Risky business

FROGS HAVE been trying to tell us something for quite a while now. Each spring there seem to be fewer of them, while increasingly those that do appear are severely deformed; no legs, extra legs, a double set of reproductive equipment.

Part of nature's early warning system, frogs are sounding the alarm that they and many other creatures - possibly including humans - are being poisoned in ecosystems all over the world. Studies suggest at least part of the damage is caused by fertilizers and pesticides used on golf courses, farm fields and well-manicured suburban lawns. A leading culprit is believed to be the widely used weed killer atrazine.


But the Bush administration has dragged its feet for so long on calls to ban the chemical that the federal courts should sharply restrict atrazine use until action is taken.

At risk is not only the environment but human health as well. It is far safer to err on the side of caution than to gamble that the evidence against atrazine so far is wrong.


The Environmental Protection Agency is reviewing that evidence and other available data to determine whether the United States should join four other nations - Denmark, Germany, Norway and Sweden - where atrazine has been banned.

But the Natural Resources Defense Council, an environmental advocacy group, suspects the agency is playing slow-down ball because of political pressure on the White House from the pesticide industry. That tactic is consistent with the Bush strategy for deflecting demands to act on global warming: The president declares himself in pursuit of "sound science" and defers decisions indefinitely.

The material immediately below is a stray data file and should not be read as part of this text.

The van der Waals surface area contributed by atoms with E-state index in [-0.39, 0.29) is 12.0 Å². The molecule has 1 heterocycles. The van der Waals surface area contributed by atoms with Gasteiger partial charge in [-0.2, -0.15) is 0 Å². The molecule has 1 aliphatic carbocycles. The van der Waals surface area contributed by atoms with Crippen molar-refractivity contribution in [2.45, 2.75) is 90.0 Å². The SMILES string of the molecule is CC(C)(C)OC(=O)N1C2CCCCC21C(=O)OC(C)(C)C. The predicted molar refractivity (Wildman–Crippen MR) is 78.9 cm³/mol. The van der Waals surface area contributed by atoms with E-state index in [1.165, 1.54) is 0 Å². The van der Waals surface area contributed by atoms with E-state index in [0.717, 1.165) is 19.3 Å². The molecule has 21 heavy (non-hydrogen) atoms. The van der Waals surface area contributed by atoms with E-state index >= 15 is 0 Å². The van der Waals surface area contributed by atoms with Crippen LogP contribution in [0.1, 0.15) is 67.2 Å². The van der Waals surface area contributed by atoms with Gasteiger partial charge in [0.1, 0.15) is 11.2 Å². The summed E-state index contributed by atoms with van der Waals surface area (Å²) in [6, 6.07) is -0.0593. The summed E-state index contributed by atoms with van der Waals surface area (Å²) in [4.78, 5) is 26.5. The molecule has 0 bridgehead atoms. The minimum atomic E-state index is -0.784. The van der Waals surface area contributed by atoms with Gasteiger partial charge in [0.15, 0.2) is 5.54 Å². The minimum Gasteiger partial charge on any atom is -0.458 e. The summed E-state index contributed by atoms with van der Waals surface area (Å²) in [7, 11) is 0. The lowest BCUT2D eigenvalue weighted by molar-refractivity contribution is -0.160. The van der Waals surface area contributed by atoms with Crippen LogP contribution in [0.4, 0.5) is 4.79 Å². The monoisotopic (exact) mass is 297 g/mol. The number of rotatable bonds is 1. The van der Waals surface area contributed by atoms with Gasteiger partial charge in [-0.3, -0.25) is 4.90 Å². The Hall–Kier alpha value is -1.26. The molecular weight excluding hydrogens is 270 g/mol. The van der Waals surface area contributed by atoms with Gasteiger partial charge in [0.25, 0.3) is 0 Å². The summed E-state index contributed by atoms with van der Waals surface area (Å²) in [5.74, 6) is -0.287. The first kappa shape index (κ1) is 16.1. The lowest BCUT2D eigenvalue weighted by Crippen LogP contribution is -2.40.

In fact, an EPA spokesman told The Sun's Dennis O'Brien that despite studies fingering atrazine as an environmental hazard, the agency had been unable to find a consensus on the exact damage it causes.

Now, the NRDC has gone to the U.S. District Court in Baltimore seeking help in goosing the agency along. In a lawsuit filed under the Endangered Species Act, the group is asking the court to order restrictions on the use of atrazine until the EPA finally decides whether to ban it.

Such restrictions are clearly called for. Twenty-one endangered species, including four types of sea turtle in the Chesapeake Bay, are believed to be harmed by atrazine. Further, limiting atrazine use would pose no insurmountable hardship; alternative herbicides are available that could do the job more safely. Farmers also have the option of changing their planting methods so they would no longer require weed killer at all.

If the court acts quickly enough, the restrictions could be in place before next year's planting season begins.

Frogs aren't mentioned in the lawsuit because they are not considered an endangered species in Maryland. But that may only be a matter of time.